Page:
keystone

How President Obama has increased our energy costs

The Institute for Energy Research (IER) has just released a report documenting “actions President Obama has taken to increase energy prices and to increase the costs of cars, trucks, appliances, ice makers, and a multitude of other items that use electricity.” The list covers the period from February, 2009, to September, 2014. The full list (available here) extends for 13 pages and provides links to individual actions. Here is a sampling from the list:

February 4, 2009

Cancelled 77 oil and gas leases in Utah that could cost American taxpayers millions in lost lease bids, production royalties, new jobs and the energy needed to offset rising imports of oil and gas.

March 30, 2009

Signed the Omnibus Public Lands Management Act into law. This $10 billion, 1200-page bill prohibited energy production on over 3 million acres of federal land, costing American jobs.

January 8, 2010

Energy Department issues final rule for conservation standards for some consumer and commercial products including dishwashers, dehumidifiers, microwave ovens and clothes washers utilizing controversial Social Cost of Carbon calculations to justify cost.

February 17, 2010

Department of Energy notified Congress that it would reprogram $115 million Congress appropriated to continue the Yucca Mountain licensing process, and instead use it to terminate the only national repository for spent nuclear fuel under current law.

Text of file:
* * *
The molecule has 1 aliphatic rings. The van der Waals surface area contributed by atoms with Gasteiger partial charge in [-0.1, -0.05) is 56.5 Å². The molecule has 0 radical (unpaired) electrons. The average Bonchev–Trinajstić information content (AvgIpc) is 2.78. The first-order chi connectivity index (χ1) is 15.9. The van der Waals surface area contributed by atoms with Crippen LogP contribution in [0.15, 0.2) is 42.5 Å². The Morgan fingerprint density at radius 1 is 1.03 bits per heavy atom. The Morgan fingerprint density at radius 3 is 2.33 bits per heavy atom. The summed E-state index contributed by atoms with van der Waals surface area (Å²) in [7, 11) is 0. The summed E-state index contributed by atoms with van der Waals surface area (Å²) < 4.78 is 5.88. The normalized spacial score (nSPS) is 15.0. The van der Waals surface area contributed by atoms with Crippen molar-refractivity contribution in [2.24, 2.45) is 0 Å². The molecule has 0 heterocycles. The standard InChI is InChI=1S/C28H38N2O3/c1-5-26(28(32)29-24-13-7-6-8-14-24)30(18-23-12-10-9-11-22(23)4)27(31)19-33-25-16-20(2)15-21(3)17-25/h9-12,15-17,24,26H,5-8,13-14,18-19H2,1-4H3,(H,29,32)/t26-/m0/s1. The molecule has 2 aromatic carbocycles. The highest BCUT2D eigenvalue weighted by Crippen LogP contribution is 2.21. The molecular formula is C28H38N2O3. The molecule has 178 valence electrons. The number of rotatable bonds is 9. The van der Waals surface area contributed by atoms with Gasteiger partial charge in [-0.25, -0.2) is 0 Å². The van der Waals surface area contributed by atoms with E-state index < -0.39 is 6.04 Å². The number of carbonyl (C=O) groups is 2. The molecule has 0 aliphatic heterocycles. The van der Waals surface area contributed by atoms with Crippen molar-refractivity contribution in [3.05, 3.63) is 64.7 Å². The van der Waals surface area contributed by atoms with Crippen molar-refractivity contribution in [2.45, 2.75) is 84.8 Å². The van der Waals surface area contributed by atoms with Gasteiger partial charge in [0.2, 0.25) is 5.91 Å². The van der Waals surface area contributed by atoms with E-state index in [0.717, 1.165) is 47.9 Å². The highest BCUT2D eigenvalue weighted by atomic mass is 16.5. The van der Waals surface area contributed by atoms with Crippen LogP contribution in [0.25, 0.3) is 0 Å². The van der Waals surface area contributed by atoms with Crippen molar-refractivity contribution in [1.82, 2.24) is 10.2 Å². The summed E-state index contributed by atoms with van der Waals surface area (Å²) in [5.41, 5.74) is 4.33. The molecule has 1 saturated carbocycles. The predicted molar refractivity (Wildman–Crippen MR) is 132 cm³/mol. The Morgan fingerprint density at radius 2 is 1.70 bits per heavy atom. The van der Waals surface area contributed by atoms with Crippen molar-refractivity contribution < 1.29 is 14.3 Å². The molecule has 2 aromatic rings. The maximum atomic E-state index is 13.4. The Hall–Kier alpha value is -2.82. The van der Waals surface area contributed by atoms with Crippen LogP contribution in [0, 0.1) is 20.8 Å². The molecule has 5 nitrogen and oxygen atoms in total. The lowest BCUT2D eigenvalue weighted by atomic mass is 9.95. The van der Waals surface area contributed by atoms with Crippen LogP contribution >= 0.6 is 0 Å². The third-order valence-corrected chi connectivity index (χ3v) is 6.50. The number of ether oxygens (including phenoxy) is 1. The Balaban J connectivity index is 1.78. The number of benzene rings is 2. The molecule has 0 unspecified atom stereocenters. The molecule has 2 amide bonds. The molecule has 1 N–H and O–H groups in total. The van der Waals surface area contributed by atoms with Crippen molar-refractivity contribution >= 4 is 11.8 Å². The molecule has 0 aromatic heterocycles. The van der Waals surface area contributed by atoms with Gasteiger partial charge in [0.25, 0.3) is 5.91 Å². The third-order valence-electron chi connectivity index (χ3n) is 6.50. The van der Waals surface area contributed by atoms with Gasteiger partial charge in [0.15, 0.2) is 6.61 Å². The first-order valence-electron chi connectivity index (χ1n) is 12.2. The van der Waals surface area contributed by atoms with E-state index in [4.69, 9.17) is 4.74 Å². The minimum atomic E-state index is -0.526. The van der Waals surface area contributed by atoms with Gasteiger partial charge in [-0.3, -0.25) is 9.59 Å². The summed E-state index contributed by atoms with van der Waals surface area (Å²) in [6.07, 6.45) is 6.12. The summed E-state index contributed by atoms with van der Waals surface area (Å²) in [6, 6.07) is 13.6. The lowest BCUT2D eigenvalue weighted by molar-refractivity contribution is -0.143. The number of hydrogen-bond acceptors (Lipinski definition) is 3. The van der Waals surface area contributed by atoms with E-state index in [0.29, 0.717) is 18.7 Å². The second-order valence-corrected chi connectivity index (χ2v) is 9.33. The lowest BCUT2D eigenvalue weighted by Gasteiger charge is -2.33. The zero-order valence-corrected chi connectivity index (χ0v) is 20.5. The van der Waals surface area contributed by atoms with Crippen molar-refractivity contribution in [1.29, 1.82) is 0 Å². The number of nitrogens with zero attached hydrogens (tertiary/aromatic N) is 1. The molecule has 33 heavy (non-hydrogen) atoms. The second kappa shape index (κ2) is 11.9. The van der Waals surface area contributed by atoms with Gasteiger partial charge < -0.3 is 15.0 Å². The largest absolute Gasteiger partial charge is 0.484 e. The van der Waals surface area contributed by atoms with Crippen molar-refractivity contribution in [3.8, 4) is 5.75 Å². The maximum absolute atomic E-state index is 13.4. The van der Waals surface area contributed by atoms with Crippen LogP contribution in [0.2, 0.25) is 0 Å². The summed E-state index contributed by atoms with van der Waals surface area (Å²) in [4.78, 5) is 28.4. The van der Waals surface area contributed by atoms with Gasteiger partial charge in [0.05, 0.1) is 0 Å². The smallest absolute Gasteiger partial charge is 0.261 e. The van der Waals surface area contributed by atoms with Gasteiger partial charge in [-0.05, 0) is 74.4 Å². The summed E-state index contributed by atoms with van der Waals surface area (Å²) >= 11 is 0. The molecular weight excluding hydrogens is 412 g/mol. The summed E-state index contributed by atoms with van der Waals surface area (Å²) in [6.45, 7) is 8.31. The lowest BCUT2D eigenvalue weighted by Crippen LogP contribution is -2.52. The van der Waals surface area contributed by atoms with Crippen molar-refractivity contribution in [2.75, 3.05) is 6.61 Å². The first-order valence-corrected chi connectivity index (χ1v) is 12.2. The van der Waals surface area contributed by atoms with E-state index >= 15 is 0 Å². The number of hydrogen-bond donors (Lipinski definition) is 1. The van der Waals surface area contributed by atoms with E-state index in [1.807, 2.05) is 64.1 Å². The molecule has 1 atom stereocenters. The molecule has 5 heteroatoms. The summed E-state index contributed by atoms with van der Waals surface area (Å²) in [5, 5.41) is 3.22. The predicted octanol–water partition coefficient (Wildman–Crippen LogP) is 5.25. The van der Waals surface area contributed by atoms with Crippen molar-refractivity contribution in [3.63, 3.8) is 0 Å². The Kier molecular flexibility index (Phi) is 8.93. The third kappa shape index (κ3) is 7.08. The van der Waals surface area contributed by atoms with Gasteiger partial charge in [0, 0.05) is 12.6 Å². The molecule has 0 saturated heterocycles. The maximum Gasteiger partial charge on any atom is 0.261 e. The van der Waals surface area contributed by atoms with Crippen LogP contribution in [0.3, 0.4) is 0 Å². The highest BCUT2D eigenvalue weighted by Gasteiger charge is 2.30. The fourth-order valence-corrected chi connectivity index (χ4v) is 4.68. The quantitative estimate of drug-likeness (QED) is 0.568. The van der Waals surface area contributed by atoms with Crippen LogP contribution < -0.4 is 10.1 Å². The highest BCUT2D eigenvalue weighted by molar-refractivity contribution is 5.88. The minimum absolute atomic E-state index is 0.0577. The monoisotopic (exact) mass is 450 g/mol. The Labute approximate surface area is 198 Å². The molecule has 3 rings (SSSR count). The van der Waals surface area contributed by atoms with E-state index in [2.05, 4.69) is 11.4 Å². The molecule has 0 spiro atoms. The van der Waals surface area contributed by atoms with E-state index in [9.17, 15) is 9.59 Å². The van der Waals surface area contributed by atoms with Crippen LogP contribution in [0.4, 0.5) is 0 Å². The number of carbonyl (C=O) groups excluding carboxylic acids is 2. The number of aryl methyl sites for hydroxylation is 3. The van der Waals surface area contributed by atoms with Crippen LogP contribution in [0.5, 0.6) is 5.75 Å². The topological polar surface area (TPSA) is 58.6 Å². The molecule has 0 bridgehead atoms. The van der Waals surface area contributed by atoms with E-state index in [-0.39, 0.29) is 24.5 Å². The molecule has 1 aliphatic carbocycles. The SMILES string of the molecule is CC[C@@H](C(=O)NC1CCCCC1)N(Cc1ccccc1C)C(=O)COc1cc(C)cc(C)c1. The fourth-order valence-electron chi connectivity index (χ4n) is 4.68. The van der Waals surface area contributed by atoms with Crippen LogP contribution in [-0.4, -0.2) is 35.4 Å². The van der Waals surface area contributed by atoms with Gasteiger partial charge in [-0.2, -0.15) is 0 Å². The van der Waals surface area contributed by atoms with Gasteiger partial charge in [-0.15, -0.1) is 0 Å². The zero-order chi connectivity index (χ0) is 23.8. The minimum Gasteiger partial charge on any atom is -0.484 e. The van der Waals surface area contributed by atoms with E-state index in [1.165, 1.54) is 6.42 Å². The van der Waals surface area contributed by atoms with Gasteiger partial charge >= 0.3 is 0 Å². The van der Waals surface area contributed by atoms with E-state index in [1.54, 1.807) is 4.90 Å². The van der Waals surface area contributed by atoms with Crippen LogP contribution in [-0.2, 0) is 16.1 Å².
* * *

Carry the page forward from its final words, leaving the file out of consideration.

December 23, 2010

Interior Department announced a new “Wild Lands” Secretarial Order that could place hundreds of millions of acres of public lands off-limits to American energy production.

August 26, 2011

The Department of State concludes its 36–month environmental assessment of Keystone XL pipeline, which would transport as much as 830,000 barrels of oil from Canada per day to be refined and used in the US. The review found that no significant adverse impacts to the environment would result from the pipeline. Yet no action was taken to approve the pipeline.

January 9, 2012

Obama’s Department of the Interior Secretary Ken Salazar’s announces a 20-year ban on uranium mining on one million acres of federal land in Arizona.

February 3, 2012

Obama Administration announces plans to close off 75 percent of Western oil shale—of which 70 percent is on federal lands—to development.

January 18, 2013